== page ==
Despite what some might think, Barack Obama’s recent liberal rhetoric in the State of the Union speech and at his Inauguration won’t be “transformative.” Not because it’s not good enough, but because it just doesn’t work that way.

How do we know? Because Ronald Reagan’s rhetoric didn’t transform the electorate into conservatives, either. It just never happened, mostly because most voters aren’t ideological, anyway. At best, what Obama could do is to teach people who already vote for liberal politicians and support liberal policy positions to start calling themselves liberals. But even then, it’s unlikely that a new label would affect what they believe about specific policy ideas.

So when I see something such as this conclusion from Richard Stevenson in the New York Times, I suspect he has it backwards:

Mr. Clinton presided over a booming economy and he balanced the budget. But Clinton-ism, at least by Mr. Obama’s own assessment in 2008, proved not to be transformative. Whether Obama-ism does any better in the long run will be judged in part on his success in changing the austerity narrative along the lines he set out Tuesday night.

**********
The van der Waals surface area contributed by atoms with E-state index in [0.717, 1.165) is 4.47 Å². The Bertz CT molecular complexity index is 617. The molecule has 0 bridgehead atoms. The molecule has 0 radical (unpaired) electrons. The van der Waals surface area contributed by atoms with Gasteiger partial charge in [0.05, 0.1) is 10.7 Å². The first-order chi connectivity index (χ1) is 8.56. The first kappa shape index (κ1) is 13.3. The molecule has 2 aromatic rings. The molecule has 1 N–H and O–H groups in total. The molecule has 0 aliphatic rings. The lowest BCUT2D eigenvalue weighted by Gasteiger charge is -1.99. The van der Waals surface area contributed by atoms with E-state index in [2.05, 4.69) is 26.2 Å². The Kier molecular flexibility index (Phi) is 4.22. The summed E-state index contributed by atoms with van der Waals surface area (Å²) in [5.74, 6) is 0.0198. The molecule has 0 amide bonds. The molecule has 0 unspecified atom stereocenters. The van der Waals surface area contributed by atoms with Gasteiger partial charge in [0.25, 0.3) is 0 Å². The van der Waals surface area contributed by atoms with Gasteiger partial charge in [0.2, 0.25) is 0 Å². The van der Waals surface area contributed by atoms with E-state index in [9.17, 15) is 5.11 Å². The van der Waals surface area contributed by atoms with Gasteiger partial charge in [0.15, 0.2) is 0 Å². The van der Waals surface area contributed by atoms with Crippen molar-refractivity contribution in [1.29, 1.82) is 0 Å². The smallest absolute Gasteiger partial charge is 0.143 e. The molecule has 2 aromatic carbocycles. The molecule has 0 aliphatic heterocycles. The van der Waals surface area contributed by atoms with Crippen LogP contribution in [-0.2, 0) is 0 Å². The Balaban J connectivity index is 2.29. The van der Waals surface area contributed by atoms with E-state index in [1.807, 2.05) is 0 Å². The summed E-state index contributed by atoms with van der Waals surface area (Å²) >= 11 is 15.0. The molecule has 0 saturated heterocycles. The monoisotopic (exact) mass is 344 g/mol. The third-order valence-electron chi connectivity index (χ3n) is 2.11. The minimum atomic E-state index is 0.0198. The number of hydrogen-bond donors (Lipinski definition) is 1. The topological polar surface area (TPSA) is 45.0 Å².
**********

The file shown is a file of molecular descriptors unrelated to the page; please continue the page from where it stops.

“Changing…the narrative” now won’t change how people think about government programs. What will? The success of those programs. If the Affordable Care Act is fully implemented and works reasonably well, it will shift from being an example of expanded government (for good or bad) to part of normal government. The same is true for the reforms in the Dodd-Frank banking bill, the demise of Don’t Ask Don’t Tell, and prospective second-term Obama initiatives such as immigration reform and gun legislation.

What really matters is designing programs that work, winning enough elections to enact them, and then sticking around in office long enough to implement them. If Obama can do all that for the programs he supports, we’ll still have the same numbers for big-think divides on whether government should be big or small — but he will have accomplished something real, and lasting.